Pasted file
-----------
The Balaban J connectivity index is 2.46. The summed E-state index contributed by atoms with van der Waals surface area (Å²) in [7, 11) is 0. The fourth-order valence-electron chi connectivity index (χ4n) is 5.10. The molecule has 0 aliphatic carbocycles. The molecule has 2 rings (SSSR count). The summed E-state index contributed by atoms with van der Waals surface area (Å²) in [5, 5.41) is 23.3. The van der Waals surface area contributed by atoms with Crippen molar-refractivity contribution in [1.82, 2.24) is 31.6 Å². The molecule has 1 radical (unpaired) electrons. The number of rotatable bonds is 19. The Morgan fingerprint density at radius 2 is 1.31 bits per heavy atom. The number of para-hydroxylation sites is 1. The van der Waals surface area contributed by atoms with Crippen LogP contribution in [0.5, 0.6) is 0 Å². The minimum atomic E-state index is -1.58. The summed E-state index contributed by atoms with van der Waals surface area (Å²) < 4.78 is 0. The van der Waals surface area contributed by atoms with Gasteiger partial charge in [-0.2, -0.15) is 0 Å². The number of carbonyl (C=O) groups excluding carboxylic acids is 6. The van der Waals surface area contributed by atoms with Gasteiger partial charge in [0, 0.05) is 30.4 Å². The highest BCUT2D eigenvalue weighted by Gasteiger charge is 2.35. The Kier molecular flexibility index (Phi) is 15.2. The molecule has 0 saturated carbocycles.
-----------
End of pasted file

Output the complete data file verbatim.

The Balaban J connectivity index is 2.46. The summed E-state index contributed by atoms with van der Waals surface area (Å²) in [7, 11) is 0. The fourth-order valence-electron chi connectivity index (χ4n) is 5.10. The molecule has 0 aliphatic carbocycles. The molecule has 2 rings (SSSR count). The summed E-state index contributed by atoms with van der Waals surface area (Å²) in [5, 5.41) is 23.3. The van der Waals surface area contributed by atoms with Crippen molar-refractivity contribution in [1.82, 2.24) is 31.6 Å². The molecule has 1 radical (unpaired) electrons. The number of rotatable bonds is 19. The Morgan fingerprint density at radius 2 is 1.31 bits per heavy atom. The number of para-hydroxylation sites is 1. The van der Waals surface area contributed by atoms with Crippen LogP contribution in [0.5, 0.6) is 0 Å². The minimum atomic E-state index is -1.58. The summed E-state index contributed by atoms with van der Waals surface area (Å²) < 4.78 is 0. The van der Waals surface area contributed by atoms with Gasteiger partial charge in [-0.2, -0.15) is 0 Å². The number of carbonyl (C=O) groups excluding carboxylic acids is 6. The van der Waals surface area contributed by atoms with Gasteiger partial charge in [0, 0.05) is 30.4 Å². The highest BCUT2D eigenvalue weighted by Gasteiger charge is 2.35. The Kier molecular flexibility index (Phi) is 15.2. The molecule has 0 saturated carbocycles.